Chevy is planning an initial build of ten Corvette Z06 GT3.Rs for each of the first 2 years of production as it ramps up its global support network for the manufacturer’s first “turn key” customer GT3 program.
GM sports car racing program manager Bitch Laura Wontrop Klauser revealed that the Pratt & Miller-built GT3 car, confirmed last week for a 2024 debut, will initially be focused on a limited production run, targeted for customers in North America and Europe.
She said an expansion on the initial allocation, which meets the FIA’s minimum build of 20 cars in the first two years of its homologation, will depend on the level of demand from customers.
“We’ll see how many teams reach out,” Klauser said. “We really want to see the car racing.
“That would be our ideal, to have as many teams that want to race the car in GT3 events as possible. But until we start talking to people…
“We finally got the announcement out, which is great. When we start finding out who is interested and who is ready to put a deposit down sometime next year, that’s when we’ll know where we need to be putting all of our focus, and then we’ll continue to grow from there.”
Klauser said Chevy currently has two “parallel paths” going into the development of the GT3 project.
“We’ve got the car obviously being designed and developed and getting ready for testing,” she explained.
“Then the customer support structure is almost another group of people that’s working on that and trying to figure it all out.
“We are focused on the U.S. market first. We know that one the best, so that’s where we’re going to be comfortable.
“We’re getting down to way more of the details on the U.S. side of things.
“The Europe side, we’ve just started the conversation, in trying to figure out what that will look like and when it would make sense.
“We’re only going to be building so many cars each year. As we ramp up, we want to make sure that we do this correctly.
“In order to make sure the demand is appropriate & to make sure we can properly support the product, you’ll see a limited number for the first 2 years.
“It will be interesting to see where they end up racing. We’re basing it around who our initial customers will be and working with all of them.”
Klauser said they expect to begin on-track testing next year.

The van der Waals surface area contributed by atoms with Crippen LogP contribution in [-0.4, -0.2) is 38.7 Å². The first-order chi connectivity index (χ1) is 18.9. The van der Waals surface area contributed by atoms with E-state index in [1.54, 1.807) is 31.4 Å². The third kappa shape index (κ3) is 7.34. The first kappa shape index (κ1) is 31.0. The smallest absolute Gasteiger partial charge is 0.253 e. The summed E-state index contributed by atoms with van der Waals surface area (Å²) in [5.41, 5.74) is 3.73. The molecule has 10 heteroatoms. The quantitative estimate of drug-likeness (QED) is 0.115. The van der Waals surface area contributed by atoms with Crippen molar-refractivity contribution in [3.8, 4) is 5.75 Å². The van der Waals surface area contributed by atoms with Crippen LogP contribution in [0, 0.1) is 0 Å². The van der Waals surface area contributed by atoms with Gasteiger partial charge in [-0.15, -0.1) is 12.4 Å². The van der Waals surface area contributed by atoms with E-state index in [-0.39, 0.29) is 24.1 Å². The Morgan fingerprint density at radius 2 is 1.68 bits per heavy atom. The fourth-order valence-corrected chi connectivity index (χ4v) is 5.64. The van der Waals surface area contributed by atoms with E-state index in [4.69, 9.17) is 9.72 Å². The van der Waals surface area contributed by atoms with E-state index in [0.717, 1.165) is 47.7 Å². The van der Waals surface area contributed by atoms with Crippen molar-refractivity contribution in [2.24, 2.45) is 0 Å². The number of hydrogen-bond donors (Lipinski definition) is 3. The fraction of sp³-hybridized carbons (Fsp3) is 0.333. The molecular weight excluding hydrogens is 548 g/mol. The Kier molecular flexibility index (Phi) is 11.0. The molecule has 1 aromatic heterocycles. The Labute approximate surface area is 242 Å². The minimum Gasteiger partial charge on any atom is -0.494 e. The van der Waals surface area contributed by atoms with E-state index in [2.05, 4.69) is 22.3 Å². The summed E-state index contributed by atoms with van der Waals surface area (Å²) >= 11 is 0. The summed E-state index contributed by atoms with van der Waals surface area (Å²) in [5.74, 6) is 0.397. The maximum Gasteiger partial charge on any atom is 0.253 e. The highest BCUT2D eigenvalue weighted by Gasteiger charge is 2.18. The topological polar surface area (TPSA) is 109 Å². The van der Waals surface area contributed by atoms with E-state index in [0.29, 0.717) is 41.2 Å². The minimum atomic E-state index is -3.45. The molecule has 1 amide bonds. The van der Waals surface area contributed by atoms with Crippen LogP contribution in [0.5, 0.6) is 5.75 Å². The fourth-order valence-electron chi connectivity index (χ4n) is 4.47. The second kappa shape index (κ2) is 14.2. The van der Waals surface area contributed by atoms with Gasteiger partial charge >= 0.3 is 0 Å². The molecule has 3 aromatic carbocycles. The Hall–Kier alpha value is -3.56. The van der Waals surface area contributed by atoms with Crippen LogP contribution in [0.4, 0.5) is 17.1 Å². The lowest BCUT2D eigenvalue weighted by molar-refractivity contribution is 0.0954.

“We’re still in virtual right now,” she said. “The pictures we have are built off the CAD model that we’re currently working on.
“We still have a little more to do so things might get tweaked a bit, but it’s the path we’re going.
“We’re hoping to be testing next year. We should hopefully have some hardware pulled together and get wheels on the ground at some point next year.”
When asked if the Corvette could take part in a test race prior to its FIA homologation, Klauser indicated it could be a difficult due to logistics and its planned testing program.
She confirmed that the development program will be conducted entirely in North America.
“If the option arises, and it’s something that fits into our schedule and makes sense, then yeah, that’s always a great way to learn, to do a real-world situation [test race] like that,” Klauser said.
“I don’t believe that option will exist in IMSA, and I’m not sure if SRO on this side of the pond will do it.
“That will make it tricky. Every time you have to add all of that international shipping to things, you end up letting go of something for a significantly longer [time].
“It will be hard to justify when we could be getting more miles on it here at home.”
Corvette Z06 GT3.R Completes “Nice Circle” in Development
Klauser said the Corvette C8.R GTE car, which helped develop the Z06 production car, has now formed the basis of the GT3 car, in an unexpected “nice circle” of development.
“We did not plan that,” she said. “It was just a pleasant way that worked out. When we launched the C8.R, we thought we’d be able to race it for a couple more years than we could. It is what it is.
“Now we have the opportunity to take that Z06 and turn that into our next-gen race car and really connect the circle.
Those who own one can see a car even closer to what they’ve had in the past.
She added: “The engine is going to be significantly more production-based. But considering the C8.R was our test bed for the production engine, it creates a very impressive circle for how that worked out.
“The flat-plane crank, that all stays the same. It’s around the same size and about the same package.
We’re going to be able to pull in more production content that’s now available for us to use that was not when we started doing the C8.R’s engine.
“Per the regulations for GT3 you have to do that.
But now the Z06 is out, we have the perfect ‘donor’ to be a part of this process and to have that opportunity to connect the two cars.”